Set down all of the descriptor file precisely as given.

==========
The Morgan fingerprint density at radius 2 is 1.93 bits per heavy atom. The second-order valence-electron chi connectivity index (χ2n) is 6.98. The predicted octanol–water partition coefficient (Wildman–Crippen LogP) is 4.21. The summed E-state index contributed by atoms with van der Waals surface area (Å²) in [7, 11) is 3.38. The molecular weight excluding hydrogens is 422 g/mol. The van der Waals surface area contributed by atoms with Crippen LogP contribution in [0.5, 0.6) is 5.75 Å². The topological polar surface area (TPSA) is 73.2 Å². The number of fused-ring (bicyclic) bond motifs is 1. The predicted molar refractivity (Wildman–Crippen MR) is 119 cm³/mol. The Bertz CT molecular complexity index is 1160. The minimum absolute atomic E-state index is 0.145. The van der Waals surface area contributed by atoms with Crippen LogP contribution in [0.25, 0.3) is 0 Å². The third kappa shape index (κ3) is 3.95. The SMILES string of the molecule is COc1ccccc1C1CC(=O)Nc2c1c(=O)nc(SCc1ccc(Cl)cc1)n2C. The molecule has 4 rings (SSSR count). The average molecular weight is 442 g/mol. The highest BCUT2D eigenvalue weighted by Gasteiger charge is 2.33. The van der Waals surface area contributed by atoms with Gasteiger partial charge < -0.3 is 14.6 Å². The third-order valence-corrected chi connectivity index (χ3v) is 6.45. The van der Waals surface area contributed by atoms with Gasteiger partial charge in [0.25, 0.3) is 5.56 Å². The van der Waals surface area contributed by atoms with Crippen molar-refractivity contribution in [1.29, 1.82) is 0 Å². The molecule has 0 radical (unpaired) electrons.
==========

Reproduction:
The Morgan fingerprint density at radius 2 is 1.93 bits per heavy atom. The second-order valence-electron chi connectivity index (χ2n) is 6.98. The predicted octanol–water partition coefficient (Wildman–Crippen LogP) is 4.21. The summed E-state index contributed by atoms with van der Waals surface area (Å²) in [7, 11) is 3.38. The molecular weight excluding hydrogens is 422 g/mol. The van der Waals surface area contributed by atoms with Crippen LogP contribution in [0.5, 0.6) is 5.75 Å². The topological polar surface area (TPSA) is 73.2 Å². The number of fused-ring (bicyclic) bond motifs is 1. The predicted molar refractivity (Wildman–Crippen MR) is 119 cm³/mol. The Bertz CT molecular complexity index is 1160. The minimum absolute atomic E-state index is 0.145. The van der Waals surface area contributed by atoms with Crippen LogP contribution in [0.25, 0.3) is 0 Å². The third kappa shape index (κ3) is 3.95. The SMILES string of the molecule is COc1ccccc1C1CC(=O)Nc2c1c(=O)nc(SCc1ccc(Cl)cc1)n2C. The molecule has 4 rings (SSSR count). The average molecular weight is 442 g/mol. The highest BCUT2D eigenvalue weighted by Gasteiger charge is 2.33. The van der Waals surface area contributed by atoms with Gasteiger partial charge < -0.3 is 14.6 Å². The third-order valence-corrected chi connectivity index (χ3v) is 6.45. The van der Waals surface area contributed by atoms with Gasteiger partial charge in [0.25, 0.3) is 5.56 Å². The van der Waals surface area contributed by atoms with Crippen molar-refractivity contribution in [1.29, 1.82) is 0 Å². The molecule has 0 radical (unpaired) electrons.